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Many U.S. Buildings Could Face The Same Fate As High-Rise In Deadly London Fire

Grenfell Tower, London fire
London's Grenfell Tower on fire 14 June 2017.

A disturbing number of buildings across the U.S. could be at risk of facing the same fate as London's Grenfell Tower because of highly flammable exterior panels.

Fire-safety experts have determined the combustible-core panels used to cover a number of multistory buildings are a danger to anyone inside the structure because the panels, which are typically made of aluminum and sandwich a core made of polyethylene, a petroleum or natural gas-based plastic, are susceptible to catching fire, the Wall Street Journal reports.

These are the same panels being investigated in the U.K. for their role in the Grenfell Tower fire in London, which killed at least 80 people in June.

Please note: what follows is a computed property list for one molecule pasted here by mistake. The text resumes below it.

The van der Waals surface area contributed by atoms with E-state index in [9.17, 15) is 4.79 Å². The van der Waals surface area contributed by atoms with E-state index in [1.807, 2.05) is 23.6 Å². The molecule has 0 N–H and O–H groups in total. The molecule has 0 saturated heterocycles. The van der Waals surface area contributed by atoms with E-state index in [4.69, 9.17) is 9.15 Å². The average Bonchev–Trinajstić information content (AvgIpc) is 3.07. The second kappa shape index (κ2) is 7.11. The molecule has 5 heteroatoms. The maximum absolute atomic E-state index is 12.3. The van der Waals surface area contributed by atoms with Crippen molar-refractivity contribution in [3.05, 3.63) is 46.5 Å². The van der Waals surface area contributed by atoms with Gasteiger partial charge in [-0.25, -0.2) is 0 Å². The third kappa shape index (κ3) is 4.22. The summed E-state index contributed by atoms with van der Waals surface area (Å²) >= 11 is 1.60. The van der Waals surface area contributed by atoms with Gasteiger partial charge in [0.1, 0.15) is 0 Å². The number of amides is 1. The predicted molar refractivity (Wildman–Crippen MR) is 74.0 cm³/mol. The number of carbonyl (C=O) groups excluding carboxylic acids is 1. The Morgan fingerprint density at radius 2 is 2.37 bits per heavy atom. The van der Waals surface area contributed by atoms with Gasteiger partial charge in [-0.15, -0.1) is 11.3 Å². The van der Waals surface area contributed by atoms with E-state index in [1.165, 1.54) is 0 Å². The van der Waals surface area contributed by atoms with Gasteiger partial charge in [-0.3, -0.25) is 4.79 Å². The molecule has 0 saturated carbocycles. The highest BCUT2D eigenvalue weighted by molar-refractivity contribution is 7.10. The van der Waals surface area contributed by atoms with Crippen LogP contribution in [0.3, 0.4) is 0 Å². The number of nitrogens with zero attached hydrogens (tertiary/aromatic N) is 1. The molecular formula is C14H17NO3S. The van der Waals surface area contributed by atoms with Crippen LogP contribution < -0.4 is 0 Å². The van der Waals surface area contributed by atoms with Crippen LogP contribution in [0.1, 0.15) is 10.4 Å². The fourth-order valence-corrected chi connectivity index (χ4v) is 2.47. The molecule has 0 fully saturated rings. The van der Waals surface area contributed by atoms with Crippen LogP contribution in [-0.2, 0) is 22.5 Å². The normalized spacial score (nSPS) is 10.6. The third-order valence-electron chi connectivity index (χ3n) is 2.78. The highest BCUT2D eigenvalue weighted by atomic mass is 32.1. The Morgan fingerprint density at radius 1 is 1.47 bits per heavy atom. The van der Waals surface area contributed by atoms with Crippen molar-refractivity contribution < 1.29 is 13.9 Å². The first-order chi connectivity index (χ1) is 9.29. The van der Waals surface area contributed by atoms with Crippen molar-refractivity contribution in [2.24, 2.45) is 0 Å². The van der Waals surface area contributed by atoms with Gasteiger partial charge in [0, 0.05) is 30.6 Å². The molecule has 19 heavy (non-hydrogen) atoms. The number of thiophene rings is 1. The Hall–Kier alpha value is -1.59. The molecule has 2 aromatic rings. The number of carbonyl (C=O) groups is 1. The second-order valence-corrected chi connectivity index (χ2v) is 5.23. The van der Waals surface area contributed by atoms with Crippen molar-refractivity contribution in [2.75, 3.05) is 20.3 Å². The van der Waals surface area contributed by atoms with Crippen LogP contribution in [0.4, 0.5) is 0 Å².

In terms of design, the panels allow for more flexibility. But when it comes to safety, experts have expressed concerns that tall buildings in particular are at risk, especially the upper floors, which are harder to evacuate quickly and are not reachable by fire-truck ladder. This is one of the reasons New York City has policies in place that prohibit combustible-core panels on buildings over 50 feet tall.

New York is the exception.

The International Code Council, a nonprofit advisory group based in Washington, D.C., that writes building codes in the U.S., for many years required metal-composite panels used for high-rise buildings pass a rigorous fire test. In 2009, a loosening of the fire-safety code was unanimously passed by the committee at the request of a panel manufacturer, the WSJ reports.

With a number of manufacturers selling fire-retardant panels for between 50 cents and $1 more per square foot in the U.S. compared with combustible-core panels, it means the question of cost savings versus ethics also comes into play, leaving much of the fate of the building and its residents in the hands of the developer.